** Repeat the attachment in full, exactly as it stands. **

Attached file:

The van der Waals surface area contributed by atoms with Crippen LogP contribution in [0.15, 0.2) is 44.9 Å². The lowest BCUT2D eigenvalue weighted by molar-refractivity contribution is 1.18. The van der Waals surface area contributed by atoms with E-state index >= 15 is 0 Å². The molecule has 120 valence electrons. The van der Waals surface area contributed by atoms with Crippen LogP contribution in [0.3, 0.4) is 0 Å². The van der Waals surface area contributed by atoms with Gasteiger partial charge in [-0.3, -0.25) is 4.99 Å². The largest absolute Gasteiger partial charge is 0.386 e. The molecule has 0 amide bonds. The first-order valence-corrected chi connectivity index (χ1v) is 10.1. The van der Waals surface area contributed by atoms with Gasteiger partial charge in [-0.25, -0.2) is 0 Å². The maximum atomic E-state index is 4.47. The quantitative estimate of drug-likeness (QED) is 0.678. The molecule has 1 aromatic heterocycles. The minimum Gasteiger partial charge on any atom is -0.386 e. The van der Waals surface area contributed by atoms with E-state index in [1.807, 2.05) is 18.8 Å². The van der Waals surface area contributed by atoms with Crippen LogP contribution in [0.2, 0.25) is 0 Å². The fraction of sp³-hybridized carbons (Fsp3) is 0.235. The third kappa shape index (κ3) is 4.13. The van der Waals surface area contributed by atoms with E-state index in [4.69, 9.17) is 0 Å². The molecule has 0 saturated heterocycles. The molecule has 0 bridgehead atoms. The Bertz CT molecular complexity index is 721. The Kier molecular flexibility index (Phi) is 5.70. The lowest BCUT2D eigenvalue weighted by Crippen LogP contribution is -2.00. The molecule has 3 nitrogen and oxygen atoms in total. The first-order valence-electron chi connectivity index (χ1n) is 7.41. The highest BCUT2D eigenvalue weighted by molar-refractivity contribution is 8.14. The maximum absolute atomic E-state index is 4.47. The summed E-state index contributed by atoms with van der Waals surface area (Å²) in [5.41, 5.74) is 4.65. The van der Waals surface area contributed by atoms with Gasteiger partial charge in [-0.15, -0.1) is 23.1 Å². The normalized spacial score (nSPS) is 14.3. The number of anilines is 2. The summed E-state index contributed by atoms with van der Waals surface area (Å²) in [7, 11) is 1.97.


The van der Waals surface area contributed by atoms with Crippen LogP contribution in [0.15, 0.2) is 44.9 Å². The lowest BCUT2D eigenvalue weighted by molar-refractivity contribution is 1.18. The van der Waals surface area contributed by atoms with E-state index >= 15 is 0 Å². The molecule has 120 valence electrons. The van der Waals surface area contributed by atoms with Crippen LogP contribution in [0.3, 0.4) is 0 Å². The van der Waals surface area contributed by atoms with Gasteiger partial charge in [-0.3, -0.25) is 4.99 Å². The largest absolute Gasteiger partial charge is 0.386 e. The molecule has 0 amide bonds. The first-order valence-corrected chi connectivity index (χ1v) is 10.1. The van der Waals surface area contributed by atoms with Gasteiger partial charge in [-0.25, -0.2) is 0 Å². The maximum atomic E-state index is 4.47. The quantitative estimate of drug-likeness (QED) is 0.678. The molecule has 1 aromatic heterocycles. The minimum Gasteiger partial charge on any atom is -0.386 e. The van der Waals surface area contributed by atoms with E-state index in [1.807, 2.05) is 18.8 Å². The van der Waals surface area contributed by atoms with Crippen LogP contribution in [0.2, 0.25) is 0 Å². The fraction of sp³-hybridized carbons (Fsp3) is 0.235. The third kappa shape index (κ3) is 4.13. The van der Waals surface area contributed by atoms with E-state index in [4.69, 9.17) is 0 Å². The molecule has 0 saturated heterocycles. The molecule has 0 bridgehead atoms. The Bertz CT molecular complexity index is 721. The Kier molecular flexibility index (Phi) is 5.70. The lowest BCUT2D eigenvalue weighted by Crippen LogP contribution is -2.00. The molecule has 3 nitrogen and oxygen atoms in total. The first-order valence-electron chi connectivity index (χ1n) is 7.41. The highest BCUT2D eigenvalue weighted by molar-refractivity contribution is 8.14. The maximum absolute atomic E-state index is 4.47. The summed E-state index contributed by atoms with van der Waals surface area (Å²) in [5.41, 5.74) is 4.65. The van der Waals surface area contributed by atoms with Gasteiger partial charge in [-0.15, -0.1) is 23.1 Å². The normalized spacial score (nSPS) is 14.3. The number of anilines is 2. The summed E-state index contributed by atoms with van der Waals surface area (Å²) in [7, 11) is 1.97.